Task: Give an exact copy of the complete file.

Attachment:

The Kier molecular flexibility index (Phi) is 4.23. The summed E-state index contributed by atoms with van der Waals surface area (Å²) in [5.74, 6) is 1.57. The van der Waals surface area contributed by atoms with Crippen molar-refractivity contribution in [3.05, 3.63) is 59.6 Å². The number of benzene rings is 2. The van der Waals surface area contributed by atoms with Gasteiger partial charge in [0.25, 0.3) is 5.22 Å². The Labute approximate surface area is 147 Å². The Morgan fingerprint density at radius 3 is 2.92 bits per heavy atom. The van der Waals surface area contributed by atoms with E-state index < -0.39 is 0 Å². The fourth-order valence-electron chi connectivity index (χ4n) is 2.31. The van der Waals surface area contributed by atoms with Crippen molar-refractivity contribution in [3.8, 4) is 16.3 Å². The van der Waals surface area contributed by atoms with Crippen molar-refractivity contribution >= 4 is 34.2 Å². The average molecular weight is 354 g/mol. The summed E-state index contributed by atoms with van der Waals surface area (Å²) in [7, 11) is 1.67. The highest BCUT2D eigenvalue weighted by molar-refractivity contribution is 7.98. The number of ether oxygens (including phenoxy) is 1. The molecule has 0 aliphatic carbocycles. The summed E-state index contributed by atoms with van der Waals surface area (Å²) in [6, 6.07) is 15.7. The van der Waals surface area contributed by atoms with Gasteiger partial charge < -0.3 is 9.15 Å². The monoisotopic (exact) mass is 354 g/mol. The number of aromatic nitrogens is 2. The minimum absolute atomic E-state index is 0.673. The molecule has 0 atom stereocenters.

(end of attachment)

The Kier molecular flexibility index (Phi) is 4.23. The summed E-state index contributed by atoms with van der Waals surface area (Å²) in [5.74, 6) is 1.57. The van der Waals surface area contributed by atoms with Crippen molar-refractivity contribution in [3.05, 3.63) is 59.6 Å². The number of benzene rings is 2. The van der Waals surface area contributed by atoms with Gasteiger partial charge in [0.25, 0.3) is 5.22 Å². The Labute approximate surface area is 147 Å². The Morgan fingerprint density at radius 3 is 2.92 bits per heavy atom. The van der Waals surface area contributed by atoms with E-state index < -0.39 is 0 Å². The fourth-order valence-electron chi connectivity index (χ4n) is 2.31. The van der Waals surface area contributed by atoms with Crippen molar-refractivity contribution in [3.8, 4) is 16.3 Å². The van der Waals surface area contributed by atoms with Crippen molar-refractivity contribution >= 4 is 34.2 Å². The average molecular weight is 354 g/mol. The summed E-state index contributed by atoms with van der Waals surface area (Å²) in [7, 11) is 1.67. The highest BCUT2D eigenvalue weighted by molar-refractivity contribution is 7.98. The number of ether oxygens (including phenoxy) is 1. The molecule has 0 aliphatic carbocycles. The summed E-state index contributed by atoms with van der Waals surface area (Å²) in [6, 6.07) is 15.7. The van der Waals surface area contributed by atoms with Gasteiger partial charge < -0.3 is 9.15 Å². The monoisotopic (exact) mass is 354 g/mol. The number of aromatic nitrogens is 2. The minimum absolute atomic E-state index is 0.673. The molecule has 0 atom stereocenters.